Tuesday, September 28, 2010

Morning Note...

Futures slightly higher (+35bps) on an overnight rally across the pond.  U.S. markets remain somewhat quiet, however, and it’s unclear if recent action represents a simple respite after a +10% month, a near-term calm before the potential GDP revision Thursday, a medium-term calm ahead of Q3 earnings season, a longer-term calm ahead of midterm elections, or all of the above.  There is a bit more action overseas, as Europe rallied from down 1% to now stand slightly positive.  U.S. futures followed this action, and rallied significantly at ~5am on speculation that the ECB was stepping in to buy Irish & Portuguese debt (for the moment).  In corporate news, Walgreen’s (WAG; +7%) beat estimates by 5c and reported revenues that were in-line with expectations.   Blackberry-maker RIMM announced a new “Playbook” for 1Q2011 to compete with Apple’s iPad.  In economic news, the July CaseShiller home price index data was in-line to slightly lower than expected, but has not had much market impact.  Asia weaker across the board overnight.  Gold remains near $1300/oz.  Oil -33bps.  USD down slightly.  Many mutual fund’s fiscal year-end is this Thursday the 30th.  For the purposes of “window-dressing,” (which is clearly unnecessary after this month’s action) some use T+3 as year-end (which was yesterday), and some use September 30th – I admittedly have never been able to get a firm answer on that question. 

Worth noting that the Wall Street Journal posted an article just after yesterday’s close that hints at a watered-down QE2, which might in fact disappoint the market (and perhaps helped futures trend weaker late yesterday afternoon and overnight before catching a bid on the European rally):

Fed Mulls New Bond Approach By JON HILSENRATH

Federal Reserve officials are considering new tactics for the purchase of long-term U.S. Treasury securities to bolster a disappointingly slow recovery.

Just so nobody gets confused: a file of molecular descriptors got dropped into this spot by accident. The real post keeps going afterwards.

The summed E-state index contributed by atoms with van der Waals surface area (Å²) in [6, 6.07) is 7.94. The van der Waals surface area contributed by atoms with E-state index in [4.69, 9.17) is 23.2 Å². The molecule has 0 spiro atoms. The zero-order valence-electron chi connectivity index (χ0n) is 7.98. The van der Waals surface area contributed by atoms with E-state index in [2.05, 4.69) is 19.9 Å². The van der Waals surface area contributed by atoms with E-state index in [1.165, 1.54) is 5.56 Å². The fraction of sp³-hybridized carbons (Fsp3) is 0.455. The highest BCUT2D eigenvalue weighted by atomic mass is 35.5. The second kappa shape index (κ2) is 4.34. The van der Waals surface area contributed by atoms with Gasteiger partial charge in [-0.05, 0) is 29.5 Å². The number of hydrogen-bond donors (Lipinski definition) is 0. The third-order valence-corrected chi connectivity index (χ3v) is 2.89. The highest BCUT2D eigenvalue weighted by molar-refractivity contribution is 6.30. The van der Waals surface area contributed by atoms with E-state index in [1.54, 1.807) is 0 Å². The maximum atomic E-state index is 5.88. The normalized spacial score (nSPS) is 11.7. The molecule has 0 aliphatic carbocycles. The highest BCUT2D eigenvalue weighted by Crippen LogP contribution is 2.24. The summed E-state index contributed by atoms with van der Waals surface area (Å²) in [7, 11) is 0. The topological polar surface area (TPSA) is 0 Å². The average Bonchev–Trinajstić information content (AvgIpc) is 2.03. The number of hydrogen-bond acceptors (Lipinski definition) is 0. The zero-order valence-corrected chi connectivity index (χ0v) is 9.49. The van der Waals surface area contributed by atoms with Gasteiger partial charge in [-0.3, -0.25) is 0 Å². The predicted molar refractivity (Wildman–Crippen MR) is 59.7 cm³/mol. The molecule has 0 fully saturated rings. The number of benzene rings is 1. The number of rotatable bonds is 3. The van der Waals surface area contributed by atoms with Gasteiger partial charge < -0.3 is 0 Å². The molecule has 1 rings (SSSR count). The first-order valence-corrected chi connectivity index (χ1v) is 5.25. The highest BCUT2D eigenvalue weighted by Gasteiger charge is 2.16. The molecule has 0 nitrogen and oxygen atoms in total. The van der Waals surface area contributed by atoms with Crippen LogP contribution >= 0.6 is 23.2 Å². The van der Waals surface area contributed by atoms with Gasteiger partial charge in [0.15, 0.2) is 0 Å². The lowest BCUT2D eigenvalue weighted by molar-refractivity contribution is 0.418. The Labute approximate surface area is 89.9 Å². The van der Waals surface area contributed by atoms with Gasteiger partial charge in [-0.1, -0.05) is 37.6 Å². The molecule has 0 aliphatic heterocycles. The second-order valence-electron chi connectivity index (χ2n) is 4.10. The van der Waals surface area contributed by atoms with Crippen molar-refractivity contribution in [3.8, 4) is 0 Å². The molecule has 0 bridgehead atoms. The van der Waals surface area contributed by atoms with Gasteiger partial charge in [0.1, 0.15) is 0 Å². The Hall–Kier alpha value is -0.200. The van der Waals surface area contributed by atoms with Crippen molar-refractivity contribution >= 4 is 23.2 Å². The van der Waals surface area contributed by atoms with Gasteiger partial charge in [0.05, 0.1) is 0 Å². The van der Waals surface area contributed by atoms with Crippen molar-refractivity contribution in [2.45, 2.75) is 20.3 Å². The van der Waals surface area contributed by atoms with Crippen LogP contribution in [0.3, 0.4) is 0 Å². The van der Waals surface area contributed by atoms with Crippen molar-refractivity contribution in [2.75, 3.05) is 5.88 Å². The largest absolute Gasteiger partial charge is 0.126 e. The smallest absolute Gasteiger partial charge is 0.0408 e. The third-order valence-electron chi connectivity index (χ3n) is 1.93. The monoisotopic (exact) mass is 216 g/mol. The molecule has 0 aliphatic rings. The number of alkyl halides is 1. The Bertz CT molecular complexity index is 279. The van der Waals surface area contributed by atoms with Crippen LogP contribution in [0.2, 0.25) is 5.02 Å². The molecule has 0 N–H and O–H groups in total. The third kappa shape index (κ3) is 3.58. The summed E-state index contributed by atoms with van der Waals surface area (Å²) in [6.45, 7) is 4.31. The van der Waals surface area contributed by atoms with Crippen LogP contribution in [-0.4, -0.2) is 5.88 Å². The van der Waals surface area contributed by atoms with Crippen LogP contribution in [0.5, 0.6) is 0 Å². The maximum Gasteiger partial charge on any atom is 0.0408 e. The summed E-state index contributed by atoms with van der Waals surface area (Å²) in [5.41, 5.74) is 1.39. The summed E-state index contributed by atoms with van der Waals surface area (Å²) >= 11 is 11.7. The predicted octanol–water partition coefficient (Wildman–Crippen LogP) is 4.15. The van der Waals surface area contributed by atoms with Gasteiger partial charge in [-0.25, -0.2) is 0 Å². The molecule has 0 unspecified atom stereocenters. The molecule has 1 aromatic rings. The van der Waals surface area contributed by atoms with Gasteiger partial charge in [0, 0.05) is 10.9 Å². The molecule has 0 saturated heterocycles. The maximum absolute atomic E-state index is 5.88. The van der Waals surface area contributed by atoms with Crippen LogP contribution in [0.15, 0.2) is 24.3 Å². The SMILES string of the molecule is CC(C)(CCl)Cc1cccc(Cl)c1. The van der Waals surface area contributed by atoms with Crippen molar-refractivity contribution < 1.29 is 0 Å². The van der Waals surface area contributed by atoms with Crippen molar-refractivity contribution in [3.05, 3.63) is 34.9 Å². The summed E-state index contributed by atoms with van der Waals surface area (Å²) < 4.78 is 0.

Rather than announce massive bond purchases with a finite end, as they did in 2009 to shock the U.S. financial system back to life, Fed officials are weighing a more open-ended, smaller-scale program that they could adjust as the recovery unfolds.

The Fed hasn't yet committed to stepping up its bond purchases, and members haven't settled on an approach. After its meeting last week, the Fed's policy committee said it was "prepared" to take new steps if needed.

A decision on whether to buy more bonds depends on incoming data about economic growth and inflation; if the economy picks up steam, officials might decide no action is needed.

The Fed's internal debate about a bond-buying strategy is emblematic of the challenging position in which it finds itself. In normal times, it simply raises or lowers short-term interest rates to guide the economy.

But having pushed short-term rates to near zero, it now has to devise new, untested approaches at almost every turn. A misstep could lead to unintended consequences, one factor that makes officials wary and investors jittery about its every move.

In theory, buying long-term bonds pushes other interest rates down because it reduces the supply of debt available to investors, pushing up the price of this debt and the yield down.